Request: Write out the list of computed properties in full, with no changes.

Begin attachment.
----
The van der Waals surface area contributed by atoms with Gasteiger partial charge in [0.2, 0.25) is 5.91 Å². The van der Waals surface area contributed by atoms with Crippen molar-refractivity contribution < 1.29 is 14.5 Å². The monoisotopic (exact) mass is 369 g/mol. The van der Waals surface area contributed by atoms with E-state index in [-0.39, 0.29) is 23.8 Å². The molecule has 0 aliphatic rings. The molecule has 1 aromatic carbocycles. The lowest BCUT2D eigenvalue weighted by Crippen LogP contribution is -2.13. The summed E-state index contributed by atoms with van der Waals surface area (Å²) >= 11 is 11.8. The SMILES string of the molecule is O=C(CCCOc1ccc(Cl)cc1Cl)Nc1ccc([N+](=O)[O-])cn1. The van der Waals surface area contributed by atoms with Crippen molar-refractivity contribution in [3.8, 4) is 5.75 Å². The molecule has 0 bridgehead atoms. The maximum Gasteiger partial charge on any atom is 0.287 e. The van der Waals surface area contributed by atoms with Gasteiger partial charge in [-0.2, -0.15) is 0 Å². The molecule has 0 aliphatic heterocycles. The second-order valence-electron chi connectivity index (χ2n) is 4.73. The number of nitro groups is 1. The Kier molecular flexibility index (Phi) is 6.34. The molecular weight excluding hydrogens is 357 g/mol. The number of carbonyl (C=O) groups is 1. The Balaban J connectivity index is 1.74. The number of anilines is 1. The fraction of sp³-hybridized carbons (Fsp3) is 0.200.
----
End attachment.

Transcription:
The van der Waals surface area contributed by atoms with Gasteiger partial charge in [0.2, 0.25) is 5.91 Å². The van der Waals surface area contributed by atoms with Crippen molar-refractivity contribution < 1.29 is 14.5 Å². The monoisotopic (exact) mass is 369 g/mol. The van der Waals surface area contributed by atoms with E-state index in [-0.39, 0.29) is 23.8 Å². The molecule has 0 aliphatic rings. The molecule has 1 aromatic carbocycles. The lowest BCUT2D eigenvalue weighted by Crippen LogP contribution is -2.13. The summed E-state index contributed by atoms with van der Waals surface area (Å²) >= 11 is 11.8. The SMILES string of the molecule is O=C(CCCOc1ccc(Cl)cc1Cl)Nc1ccc([N+](=O)[O-])cn1. The van der Waals surface area contributed by atoms with Crippen molar-refractivity contribution in [3.8, 4) is 5.75 Å². The molecule has 0 bridgehead atoms. The maximum Gasteiger partial charge on any atom is 0.287 e. The van der Waals surface area contributed by atoms with Gasteiger partial charge in [-0.2, -0.15) is 0 Å². The molecule has 0 aliphatic heterocycles. The second-order valence-electron chi connectivity index (χ2n) is 4.73. The number of nitro groups is 1. The Kier molecular flexibility index (Phi) is 6.34. The molecular weight excluding hydrogens is 357 g/mol. The number of carbonyl (C=O) groups is 1. The Balaban J connectivity index is 1.74. The number of anilines is 1. The fraction of sp³-hybridized carbons (Fsp3) is 0.200.